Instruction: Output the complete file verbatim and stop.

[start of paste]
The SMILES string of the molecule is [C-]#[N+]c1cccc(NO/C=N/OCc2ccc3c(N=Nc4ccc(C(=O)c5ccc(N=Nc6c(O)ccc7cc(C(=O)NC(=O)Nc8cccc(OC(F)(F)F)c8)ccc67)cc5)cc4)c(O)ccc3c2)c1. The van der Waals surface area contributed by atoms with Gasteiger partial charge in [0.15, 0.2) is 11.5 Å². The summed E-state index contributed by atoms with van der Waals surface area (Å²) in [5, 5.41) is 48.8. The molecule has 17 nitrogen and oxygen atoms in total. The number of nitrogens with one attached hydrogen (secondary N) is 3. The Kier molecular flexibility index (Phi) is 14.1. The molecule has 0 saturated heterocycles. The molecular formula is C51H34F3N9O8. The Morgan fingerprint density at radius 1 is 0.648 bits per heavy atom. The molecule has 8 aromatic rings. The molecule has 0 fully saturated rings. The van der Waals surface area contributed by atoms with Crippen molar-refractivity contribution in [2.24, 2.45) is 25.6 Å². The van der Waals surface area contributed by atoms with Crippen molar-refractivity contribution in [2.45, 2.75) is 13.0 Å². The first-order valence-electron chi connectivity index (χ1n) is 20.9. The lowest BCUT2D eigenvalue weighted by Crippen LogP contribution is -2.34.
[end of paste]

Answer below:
The SMILES string of the molecule is [C-]#[N+]c1cccc(NO/C=N/OCc2ccc3c(N=Nc4ccc(C(=O)c5ccc(N=Nc6c(O)ccc7cc(C(=O)NC(=O)Nc8cccc(OC(F)(F)F)c8)ccc67)cc5)cc4)c(O)ccc3c2)c1. The van der Waals surface area contributed by atoms with Gasteiger partial charge in [0.15, 0.2) is 11.5 Å². The summed E-state index contributed by atoms with van der Waals surface area (Å²) in [5, 5.41) is 48.8. The molecule has 17 nitrogen and oxygen atoms in total. The number of nitrogens with one attached hydrogen (secondary N) is 3. The Kier molecular flexibility index (Phi) is 14.1. The molecule has 0 saturated heterocycles. The molecular formula is C51H34F3N9O8. The Morgan fingerprint density at radius 1 is 0.648 bits per heavy atom. The molecule has 8 aromatic rings. The molecule has 0 fully saturated rings. The van der Waals surface area contributed by atoms with Crippen molar-refractivity contribution in [2.24, 2.45) is 25.6 Å². The van der Waals surface area contributed by atoms with Crippen molar-refractivity contribution in [2.45, 2.75) is 13.0 Å². The first-order valence-electron chi connectivity index (χ1n) is 20.9. The lowest BCUT2D eigenvalue weighted by Crippen LogP contribution is -2.34.